But - or for them to - I can't, I can't get anything for myself. So if they're not sat talking to me and the TV's not on, I'm not entertained. You know, if they go off and do something else, I'm not entertained, and I've got no way of reaching out for, to get my book or switch the radio on or, and so it's, again those people that are intuitive I find always notice that and say, 'Right, I'm just going to go and do this. Can I get you a book?' They'll, they won't just say, 'Oh, I'm just going to go and do that.' You know, they'll know that I, I need to be set up. Or, or they'll say, 'Oh, oh, you haven't, you haven't had a little nap' or something or, you know, 'How about we just make half an hour now and, you know, just have a bit of quiet time, or--' - but not in a patronising way. Or, you know, 'Can I rub your feet?' Lovely for someone to say, “Can you rub my feet?” I - because although they say to me, “We’re more than happy to rub your feet. Just ask me any time”, it’s another thing to ask. “I’ve already just asked you to get me a drink – ‘Get me this’ or, ‘Oh, no, not that straw, the other straw.’ Oh, now, can you rub my feet?” Yet for them to think of that and say, “Oh, oh, can I rub your feet?” that’s lovely. And it’s just little things. And they, and some people are, are naturally talented at it. And it’s, it’s lovely to see that.
She misses being able to show physical affection. Now she has learnt to ask people for a kiss or...
Because you can't hug and?
[tearful] I can't even reach out or, and touch them or, so that physical contact is hard. And to cuddle my husband - he has to cuddle me. I can't just stroke his back or rub his shoulders or squeeze his head. All those sort of tender loving things, I can only show it through words and my face. And that's hard. And I've kind of learnt with other people now that, I just ask, and when I'm having a close moment with people and I want to feel closeness, I'll ask them, 'Oh, give me a kiss' or, 'Come and give me a cuddle.' Or with my god-daughter I tell her that - she's only 3 and she calls me - what does she say? Not poorly. Yeah, she says I'm, 'Are you poorly?' And I say, 'Yeah, and that means I need extra kisses and cuddles.'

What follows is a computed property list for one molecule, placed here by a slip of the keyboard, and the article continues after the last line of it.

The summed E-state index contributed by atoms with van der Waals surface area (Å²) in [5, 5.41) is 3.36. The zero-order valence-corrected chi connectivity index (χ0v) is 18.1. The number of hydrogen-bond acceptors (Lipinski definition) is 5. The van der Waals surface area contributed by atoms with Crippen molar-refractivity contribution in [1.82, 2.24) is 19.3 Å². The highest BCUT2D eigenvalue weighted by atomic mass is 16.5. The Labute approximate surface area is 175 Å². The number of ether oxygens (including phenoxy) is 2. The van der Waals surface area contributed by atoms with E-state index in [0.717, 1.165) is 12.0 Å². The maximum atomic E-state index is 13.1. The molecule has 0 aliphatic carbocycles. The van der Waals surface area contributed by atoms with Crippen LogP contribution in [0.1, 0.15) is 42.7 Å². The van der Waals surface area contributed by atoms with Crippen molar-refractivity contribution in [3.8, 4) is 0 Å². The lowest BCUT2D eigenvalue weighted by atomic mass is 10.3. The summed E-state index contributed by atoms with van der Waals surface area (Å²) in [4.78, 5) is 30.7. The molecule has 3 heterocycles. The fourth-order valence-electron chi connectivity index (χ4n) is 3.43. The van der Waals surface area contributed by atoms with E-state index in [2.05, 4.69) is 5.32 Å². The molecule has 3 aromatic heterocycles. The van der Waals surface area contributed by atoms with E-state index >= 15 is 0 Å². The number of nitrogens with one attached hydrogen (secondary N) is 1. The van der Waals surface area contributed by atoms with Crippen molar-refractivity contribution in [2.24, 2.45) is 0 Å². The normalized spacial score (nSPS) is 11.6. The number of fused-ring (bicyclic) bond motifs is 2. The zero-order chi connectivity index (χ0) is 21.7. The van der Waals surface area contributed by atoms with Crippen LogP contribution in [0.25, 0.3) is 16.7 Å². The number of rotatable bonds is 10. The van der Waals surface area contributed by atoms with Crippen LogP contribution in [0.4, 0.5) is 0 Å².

Her quality of life is still good, but she's starting to worry about what lies ahead. Her...
Have you actually put anything in writing about your wishes, or [shakes head] - no?
No. I think I've - it's only really started to occur to me just really in the last three or four months - and not in an overwhelming way, you know, just every now and again, and it won't upset me. Every now and again I just sort of think, 'Hmm.' Or, you know, little things like, 'Ah, so I am going to have to think about winter. Hmm. I was only banking on having a summer to summer, and you know, hmm, winter's going to be hard. Hmm. I would rather really opt out of that.' So not all of it is heavy thoughts, but it is starting to occur to me more, and it's something that I'm going to have to face. And I think it's just something that I've been working through, as I've been thinking about, 'Oh, right, Rilutek. Right, will I start taking that? And actually, hmm, no. Why, you know, why, why would I, maybe?' And it's not that I'm, I'm suicidal or wishing my life will end, because every day generally I have a lovely time. And, and I think, 'Phew, I wouldn't have wanted to miss that.' But it's worry for the future. I think if I really push myself on it, yes, I am, and worried for what my husband's going to go through as well [tearful].
I, do you have views about what you'd want to do?
No, that's too far away, far too deep. No, I haven't really got that far at all. I haven't looked at what my options might be. I'm quite a shallow person, so I'm quite able to keep myself in the moment, [laughs] and as long as it's sunny I'm happy. So, yeah, I think about the nice treat that I've got next round the corner, yeah.
Yeah, I'm, I was brought up Church of England and, and was in the church choir. And that was a very strong - my parents have both got very strong faiths. But I don't, that doesn't really do it for me. It's really more a, yeah, I'm much more neutral, I think. But I, I do think that it, it sort of, having the illness and doing the course [a 'mind-body- spirit' training course] has made me think about life and what life means. And what, I kind of get things in perspective and that, although I've got a very obvious illness and obvious baggage to carry around, everybody has in some way, whether it's emotionally and something, or something that doesn't have a label on it, or whether people are, you know, do have an illness. You know, everybody's got something. And, and that in turn allows you to see what is rich about life. So if, if you didn't have death, you didn't have disease, then you wouldn't quite see the richness of life either. And that helps me, yeah.
As a bigger picture, that helps me. And the smaller things, when I can't reach things or I just can't do things, that doesn't really help me [laughs]. That's just bloody frustrating. But there's a bigger picture, yeah, and that gives me calm.